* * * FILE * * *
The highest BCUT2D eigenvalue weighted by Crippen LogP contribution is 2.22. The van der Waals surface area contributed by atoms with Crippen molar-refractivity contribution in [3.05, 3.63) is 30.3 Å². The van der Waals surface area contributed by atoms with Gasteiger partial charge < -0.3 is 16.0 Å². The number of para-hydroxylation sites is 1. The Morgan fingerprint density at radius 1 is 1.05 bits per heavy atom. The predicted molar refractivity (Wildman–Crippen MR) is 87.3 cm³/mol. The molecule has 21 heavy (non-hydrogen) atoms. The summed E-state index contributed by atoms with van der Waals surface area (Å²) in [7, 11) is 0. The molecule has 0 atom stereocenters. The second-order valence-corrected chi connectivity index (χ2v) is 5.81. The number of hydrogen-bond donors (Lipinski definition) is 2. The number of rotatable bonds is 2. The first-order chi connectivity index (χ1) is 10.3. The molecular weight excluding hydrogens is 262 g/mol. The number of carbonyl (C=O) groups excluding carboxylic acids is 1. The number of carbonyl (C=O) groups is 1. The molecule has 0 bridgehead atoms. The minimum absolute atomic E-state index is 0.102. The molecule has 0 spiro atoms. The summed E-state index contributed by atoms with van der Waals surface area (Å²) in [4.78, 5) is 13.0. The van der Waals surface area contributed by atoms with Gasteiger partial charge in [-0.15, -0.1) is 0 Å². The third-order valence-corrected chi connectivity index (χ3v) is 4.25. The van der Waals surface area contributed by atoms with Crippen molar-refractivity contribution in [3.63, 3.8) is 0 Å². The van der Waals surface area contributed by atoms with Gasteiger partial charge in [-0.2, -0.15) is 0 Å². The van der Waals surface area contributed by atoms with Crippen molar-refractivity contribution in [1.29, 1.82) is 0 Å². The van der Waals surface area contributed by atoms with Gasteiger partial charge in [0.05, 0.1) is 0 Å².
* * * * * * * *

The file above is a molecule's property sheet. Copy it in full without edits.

The highest BCUT2D eigenvalue weighted by Crippen LogP contribution is 2.22. The van der Waals surface area contributed by atoms with Crippen molar-refractivity contribution in [3.05, 3.63) is 30.3 Å². The van der Waals surface area contributed by atoms with Gasteiger partial charge < -0.3 is 16.0 Å². The number of para-hydroxylation sites is 1. The Morgan fingerprint density at radius 1 is 1.05 bits per heavy atom. The predicted molar refractivity (Wildman–Crippen MR) is 87.3 cm³/mol. The molecule has 21 heavy (non-hydrogen) atoms. The summed E-state index contributed by atoms with van der Waals surface area (Å²) in [7, 11) is 0. The molecule has 0 atom stereocenters. The second-order valence-corrected chi connectivity index (χ2v) is 5.81. The number of hydrogen-bond donors (Lipinski definition) is 2. The number of rotatable bonds is 2. The first-order chi connectivity index (χ1) is 10.3. The molecular weight excluding hydrogens is 262 g/mol. The number of carbonyl (C=O) groups excluding carboxylic acids is 1. The number of carbonyl (C=O) groups is 1. The molecule has 0 bridgehead atoms. The minimum absolute atomic E-state index is 0.102. The molecule has 0 spiro atoms. The summed E-state index contributed by atoms with van der Waals surface area (Å²) in [4.78, 5) is 13.0. The van der Waals surface area contributed by atoms with Gasteiger partial charge in [-0.15, -0.1) is 0 Å². The third-order valence-corrected chi connectivity index (χ3v) is 4.25. The van der Waals surface area contributed by atoms with Crippen molar-refractivity contribution in [3.63, 3.8) is 0 Å². The van der Waals surface area contributed by atoms with Gasteiger partial charge in [-0.2, -0.15) is 0 Å². The van der Waals surface area contributed by atoms with Crippen molar-refractivity contribution in [1.29, 1.82) is 0 Å². The van der Waals surface area contributed by atoms with Gasteiger partial charge in [0.05, 0.1) is 0 Å².